Skip Content

 

Three Simple Procedures To Meet EPA’S LRRP Rule

Despite nearly 30 years of efforts to reduce childhood lead dust exposure, a million American children are still poisoned by paint lead each year. This paint lead poisoning puts them at risk for a wide range of health issues, including lowered IQ scores and behavioral disorders. Although lead-based paint was banned for residential use in 1978, almost 38 million U.S. homes, residential apartments and commercial buildings still contain paint lead. Routine renovation and maintenance activities in older structures can disturb lead dust. Even small amounts of lead dust can harm children and adults.

The EPA has enacted the Lead Renovation, Repair and Painting rule (LRRP). The agency requires landlords and property managers who disturb paint in pre-1978 structures to be certified and follow lead-safe work practices or to hire certified firms who follow lead-safe work practices. The new rule was effective April 22, 2010.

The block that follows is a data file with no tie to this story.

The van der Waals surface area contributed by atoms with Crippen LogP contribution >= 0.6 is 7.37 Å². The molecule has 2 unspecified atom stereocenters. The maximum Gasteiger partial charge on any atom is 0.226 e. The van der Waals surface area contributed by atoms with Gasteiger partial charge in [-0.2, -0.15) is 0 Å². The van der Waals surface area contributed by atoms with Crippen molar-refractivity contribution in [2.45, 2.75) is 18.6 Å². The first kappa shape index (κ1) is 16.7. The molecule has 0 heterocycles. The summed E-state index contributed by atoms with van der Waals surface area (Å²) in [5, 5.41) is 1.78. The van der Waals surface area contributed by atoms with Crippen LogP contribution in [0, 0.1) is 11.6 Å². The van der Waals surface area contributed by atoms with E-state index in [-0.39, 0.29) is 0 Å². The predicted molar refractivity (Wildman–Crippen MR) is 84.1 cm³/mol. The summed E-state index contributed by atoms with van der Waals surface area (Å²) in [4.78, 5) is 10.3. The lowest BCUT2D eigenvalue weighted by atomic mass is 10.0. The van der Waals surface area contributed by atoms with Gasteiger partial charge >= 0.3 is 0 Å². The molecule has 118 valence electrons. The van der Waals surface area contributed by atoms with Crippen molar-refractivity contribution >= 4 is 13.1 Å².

To become an LRRP certified renovator, individuals must take an eight-hour training course offered by private EPA-certified training providers.

Property managers and landlords performing renovation, repair and painting work should strive to work lead-safe. LRRP outlines three simple procedures that are now required for compliance:

1. Contain the work area:

  • Seal off the work area so that lead dust and debris do not escape
  • Put up warning signs
  • Cover floors and furniture with heavy-duty plastic and tape
  • Seal off doors and HVAC system vents to prevent dust from spreading to other parts of the building

2. Minimize dust:

  • Use work practices that minimize lead dust generated during renovation and repair
  • Use water to mist areas before sanding or scraping
  • Score paint before separating components
  • Use prying and pulling methods to remove components instead of breaking them
  • Do not use open flame burning or torching
  • Do not use power tools without HEPA vacuum attachments (these are prohibited by the rule because they generate large amounts of lead-contaminated dust)

3. Clean up thoroughly:

  • Keep the work area as clean as possible on a daily basis
  • When the work is completed, clean up the area using special cleaning methods including the use of a HEPA vacuum and wet mopping

For more information on the LRRP rule and certification, visit www.epa.gov/lead

Source: www.epa.gov/lead